Researchers at Ajou University Medical Center (AUMC) have succeeded in mapping the pathology of Korean diabetic complications.
|Professor Yoon Duk-young|
Diabetes is a common chronic disease that affects more than one out of seven adults among Koreans aged 30 and older. The disease causes many complications, such as heart disease and retinal disease, and the mortality rates due to complications are higher than that of the disease itself.
It is, therefore, essential to identify and prevent possible diabetes complications in advance. However, there still is a lack of comprehensive information regarding the disease.
The team, led by Professor Yoon Duk-young, used the National Health Insurance Service's data of 1 million health insurance subscribers and beneficiaries, from 2002 to 2015, and mapped the path leading to complications after diagnosing diabetes, the hospital said in a news release on Monday.
Its analysis showed that Koreans took an average of 936 days to show the first complication for type 2 diabetes. Also, the period from the first complication to the second complication was 571.95 days, and the period from the second to the third complication was 560.72 days, indicating the time needed for the next stage of complications got shorter.
By age, complications increased as the patients grew older, from the middle age group of 40 to 59 years to the elderly group of 60 years or older.
The team also confirmed that older men are more vulnerable to diabetes complications than women.
"Men showed signs of multiple complications from the start and suffered from increasingly varied complications as they grew older," the team said. "In the case of female patients, one complication appeared first, and multiple complications started to appear from the third complication period."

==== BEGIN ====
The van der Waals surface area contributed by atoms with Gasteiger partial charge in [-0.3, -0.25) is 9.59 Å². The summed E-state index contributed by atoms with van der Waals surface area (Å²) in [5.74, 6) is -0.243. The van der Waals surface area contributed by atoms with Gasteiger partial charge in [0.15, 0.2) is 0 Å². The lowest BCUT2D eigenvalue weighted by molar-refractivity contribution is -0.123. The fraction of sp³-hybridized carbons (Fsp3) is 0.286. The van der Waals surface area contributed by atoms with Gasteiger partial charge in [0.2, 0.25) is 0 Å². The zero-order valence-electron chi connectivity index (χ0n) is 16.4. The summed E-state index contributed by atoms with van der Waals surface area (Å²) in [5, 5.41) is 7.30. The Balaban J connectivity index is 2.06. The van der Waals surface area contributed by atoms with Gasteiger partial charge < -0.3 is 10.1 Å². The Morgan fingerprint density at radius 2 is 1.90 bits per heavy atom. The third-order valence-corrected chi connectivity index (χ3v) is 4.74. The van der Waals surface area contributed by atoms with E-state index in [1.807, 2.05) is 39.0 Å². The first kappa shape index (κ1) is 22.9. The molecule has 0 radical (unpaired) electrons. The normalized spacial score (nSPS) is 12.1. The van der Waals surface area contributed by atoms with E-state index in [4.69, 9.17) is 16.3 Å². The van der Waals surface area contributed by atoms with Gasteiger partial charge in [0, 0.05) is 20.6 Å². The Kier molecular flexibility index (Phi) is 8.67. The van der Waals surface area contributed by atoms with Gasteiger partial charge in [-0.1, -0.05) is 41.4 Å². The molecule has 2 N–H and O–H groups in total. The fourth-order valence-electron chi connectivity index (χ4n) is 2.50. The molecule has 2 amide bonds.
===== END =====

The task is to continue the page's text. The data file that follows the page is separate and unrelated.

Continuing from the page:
Professor Yoon's team also discovered new unknown diabetes complications in the study. The newly confirmed diabetes complications included viral hepatitis and thyroid disease.
Unlike microvascular diseases such as cardiovascular disease and retinal disease, which are well-known complications, viral hepatitis and thyroid diseases have not been dealt with appropriately as they were not well known, the team said. However, as the study confirmed that the two diseases are significant diabetes complications, patients should take more caution against such complications, it added.
"Through this study, our researchers could roughly grasp the timing of major complications, the difference in the incidence of complications according to the gender and age group of diabetic patients, and discover newly unknown complications," Professor Yoon said. "This study will likely help predict and manage complications in diabetic patients."
Based on this study, the team plans to conduct new drug development studies for the prevention and treatment of diabetes complications, Yoon added.
The research results were published in the March edition of Scientific Reports, a sister paper of Nature, with the title of the "Temporal trajectories of accompanying comorbidities in patients with type 2 diabetes: a Korean nationwide observational study."
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